The results of the present study demonstrate that the current dietary intake and the quality of lunches consumed by Dutch primary schoolchildren leave substantial room for improvement, especially when it comes to the low intake of fruit and vegetables and the high intake of sugar-sweetened beverages. The higher consumption of sugar-sweetened beverages among children who eat at school in comparison with children who eat at home is worrisome, as more children are transitioning to eating lunch at school. Schools have a great potential in contributing to resolve these issues by increasing the awareness, availability and accessibility of healthy foods, as well as promoting healthy eating behaviors among children and parents. Current findings also highlight the importance of future research investigating the appropriate component to increase fruit and vegetable intake while decreasing the consumption of sugar-sweetened beverages when eating lunch at school. It is also crucial to investigate whether school food policy or implementation of a school lunch program could improve the aforementioned conditions.

Availability of data and materials

The data that support the findings of this study are available from Centre for Nutrition, Prevention and Health Services - RIVM but restrictions apply to the availability of these data, which were used under license for the current study. Data can be requested directly the from the Centre for Nutrition, Prevention and Health Services – RIVM,



Dutch National Food Consumption Survey


Social Economic Position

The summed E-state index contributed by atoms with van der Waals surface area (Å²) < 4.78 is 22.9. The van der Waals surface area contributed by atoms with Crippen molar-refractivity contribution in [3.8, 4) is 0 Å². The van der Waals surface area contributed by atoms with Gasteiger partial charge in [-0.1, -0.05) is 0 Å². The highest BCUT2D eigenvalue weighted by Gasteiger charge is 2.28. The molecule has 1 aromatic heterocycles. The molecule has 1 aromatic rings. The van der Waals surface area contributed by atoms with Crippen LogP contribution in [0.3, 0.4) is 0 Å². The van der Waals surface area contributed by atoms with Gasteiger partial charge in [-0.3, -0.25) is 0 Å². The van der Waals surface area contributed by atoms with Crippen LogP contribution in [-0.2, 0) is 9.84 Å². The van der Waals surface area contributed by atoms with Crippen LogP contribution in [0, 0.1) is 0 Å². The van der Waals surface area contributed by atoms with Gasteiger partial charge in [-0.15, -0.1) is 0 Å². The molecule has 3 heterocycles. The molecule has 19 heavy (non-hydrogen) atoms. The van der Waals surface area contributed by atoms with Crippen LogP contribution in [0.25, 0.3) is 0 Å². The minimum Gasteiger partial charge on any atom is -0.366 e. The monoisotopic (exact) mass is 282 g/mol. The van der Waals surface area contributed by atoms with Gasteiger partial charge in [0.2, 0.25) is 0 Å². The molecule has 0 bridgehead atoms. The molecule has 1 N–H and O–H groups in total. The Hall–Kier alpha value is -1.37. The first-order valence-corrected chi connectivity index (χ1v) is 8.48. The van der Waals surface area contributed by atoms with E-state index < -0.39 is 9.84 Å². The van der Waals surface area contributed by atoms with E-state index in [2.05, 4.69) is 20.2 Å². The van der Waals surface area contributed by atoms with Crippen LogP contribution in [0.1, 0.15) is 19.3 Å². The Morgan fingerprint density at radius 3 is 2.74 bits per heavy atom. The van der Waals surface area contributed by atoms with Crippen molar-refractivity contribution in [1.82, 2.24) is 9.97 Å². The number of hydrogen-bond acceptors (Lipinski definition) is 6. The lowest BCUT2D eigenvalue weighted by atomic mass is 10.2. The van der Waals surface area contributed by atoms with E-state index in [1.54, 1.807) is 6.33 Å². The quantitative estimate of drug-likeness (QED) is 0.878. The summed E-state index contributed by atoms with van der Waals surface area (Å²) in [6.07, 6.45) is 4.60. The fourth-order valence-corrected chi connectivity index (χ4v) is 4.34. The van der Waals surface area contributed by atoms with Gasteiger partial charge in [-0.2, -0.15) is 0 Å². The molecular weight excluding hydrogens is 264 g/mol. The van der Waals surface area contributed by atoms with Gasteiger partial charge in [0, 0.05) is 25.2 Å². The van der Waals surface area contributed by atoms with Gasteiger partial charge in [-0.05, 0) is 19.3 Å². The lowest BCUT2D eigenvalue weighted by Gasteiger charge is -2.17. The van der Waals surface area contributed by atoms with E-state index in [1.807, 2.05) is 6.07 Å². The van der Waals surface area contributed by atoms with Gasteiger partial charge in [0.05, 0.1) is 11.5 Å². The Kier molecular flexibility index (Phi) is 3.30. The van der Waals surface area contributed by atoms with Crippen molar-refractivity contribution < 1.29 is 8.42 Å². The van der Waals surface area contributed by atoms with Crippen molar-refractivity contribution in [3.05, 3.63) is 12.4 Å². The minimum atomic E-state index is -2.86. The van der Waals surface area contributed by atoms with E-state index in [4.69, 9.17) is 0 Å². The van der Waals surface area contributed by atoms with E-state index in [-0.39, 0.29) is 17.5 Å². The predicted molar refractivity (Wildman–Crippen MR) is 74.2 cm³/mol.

World Health Organization


  1. 1.

    Wang Y, Lim H. The global childhood obesity epidemic and the association between socio-economic status and childhood obesity: Taylor & Francis; 2012.

  2. 2.

    WHO. European food and nutrition action plan 2015-2020. WHO Regional office for Europe 2014.

  3. 3.

    Overweight: youth: State of Public Health and Care 2017 [Available from:

  4. 4.

    Wabitsch M, Moss A, Kromeyer-Hauschild K. Unexpected plateauing of childhood obesity rates in developed countries. BMC Med. 2014;12(1):17.

    Article  Google Scholar 

  5. 5.

    Van Rossum C, Fransen H, Verkaik-Kloosterman J, Buurma-Rethans E, Ocké M. Dutch National Food Consumption Survey 2007–2010: diet of children and adults aged 7 to 69 years; 2011.

    Google Scholar 

  6. 6.

    Lake AA, Adamson AJ, Craigie AM, Rugg-Gunn AJ, Mathers JC. Tracking of dietary intake and factors associated with dietary change from early adolescence to adulthood: the ASH30 study. Obesity facts. 2009;2(3):157–65.

    Article  Google Scholar 

  7. 7.

    Popkin BM, Gordon-Larsen P. The nutrition transition: worldwide obesity dynamics and their determinants. Int J Obes. 2004;28(S3):S2.

    Article  Google Scholar 

  8. 8.

    Belot M, James J. Healthy school meals and educational outcomes. J Health Econ. 2011;30(3):489–504.

    Article  Google Scholar 

  9. 9.

    Kim SY, Sim S, Park B, Kong IG, Kim J-H, Choi HG. Dietary habits are associated with school performance in adolescents. Medicine. 2016;95(12).